Don’t get caught up in the Instagram-worthy pics of die-hard meal-preppers with very photogenic and carefully lined up containers representing a week’s worth of food. It’s hard to cook a week’s worth of lunches all at once!

Instead, start small and grow from there. Once you are used to cooking extra and storing leftovers, you can start developing the other habits which ensure meal prepping remains an easy, time-saving, money-saving, health-improving activity.

For example:

  • Keep your kitchen stocked with staples. These are non-perishable, healthy foods that can be used in meals you enjoy. Think rice, oats, frozen fruit, frozen protein (fish, chicken, etc.), and canned legumes like beans and chickpeas. Eventually, you will also learn to meal-plan first, then go to the grocery store to ensure your shopping incorporates what you need.

  • Establish a meal-prepping schedule. At some point, you will want to establish a sustainable schedule for meal prepping. Many like to meal prep on Sunday afternoons or evenings, thinking ahead to the lunches they will want during the week. Don’t try to meal-prep too often—this is another common pitful because it can start to feel overwhelming. Just keep things simple, and make it consistent.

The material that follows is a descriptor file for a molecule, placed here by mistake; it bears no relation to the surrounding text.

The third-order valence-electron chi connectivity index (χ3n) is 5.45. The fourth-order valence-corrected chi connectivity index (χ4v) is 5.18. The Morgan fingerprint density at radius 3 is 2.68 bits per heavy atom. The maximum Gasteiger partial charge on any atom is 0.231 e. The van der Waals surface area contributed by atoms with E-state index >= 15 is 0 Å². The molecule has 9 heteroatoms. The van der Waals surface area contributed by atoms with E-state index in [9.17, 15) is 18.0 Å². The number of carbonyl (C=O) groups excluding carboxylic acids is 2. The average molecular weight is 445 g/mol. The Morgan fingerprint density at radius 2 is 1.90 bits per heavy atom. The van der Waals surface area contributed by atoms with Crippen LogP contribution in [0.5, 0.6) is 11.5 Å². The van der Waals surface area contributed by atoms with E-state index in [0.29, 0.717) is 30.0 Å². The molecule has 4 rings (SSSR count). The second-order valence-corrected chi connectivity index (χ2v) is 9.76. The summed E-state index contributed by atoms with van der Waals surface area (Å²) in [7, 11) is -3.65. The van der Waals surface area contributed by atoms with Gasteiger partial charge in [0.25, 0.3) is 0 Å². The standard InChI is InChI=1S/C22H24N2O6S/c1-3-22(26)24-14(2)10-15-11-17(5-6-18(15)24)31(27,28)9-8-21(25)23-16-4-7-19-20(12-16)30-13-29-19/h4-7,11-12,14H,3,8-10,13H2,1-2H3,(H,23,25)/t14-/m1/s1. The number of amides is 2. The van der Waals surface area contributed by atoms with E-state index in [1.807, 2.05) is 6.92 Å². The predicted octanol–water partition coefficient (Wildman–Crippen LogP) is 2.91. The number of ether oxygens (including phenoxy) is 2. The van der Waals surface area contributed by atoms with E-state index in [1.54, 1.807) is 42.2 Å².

• Invest in good food storage. Most people have some plastic tupperware in the house, but eventually, you will want to invest in some quality glass food containers (see Dr. Falcone’s post on avoiding environmental toxins). Don’t be afraid to buy 6 to 7 of the same kind, as opposed to those variety packs! After all, the idea is to plan to make multiple, similar meals all at once and store them together.

Helpful tips for meal-prepping

Here are a few more helpful tips to keep in mind for successful meal-prepping:

  1. Choose recipes that are easily customizable. This will allow you to make larger batches of a single recipe and vary the ingredients slightly for some variety throughout the week. For example, you could make a large pot of chili and add different toppings or vegetables to change it up.

  2. Cook in bulk and freeze for later. This is especially useful for ingredients like grains, beans, and soups that can be frozen and reheated later. You can also freeze individual portions of pre-cooked meals to save time on busy days.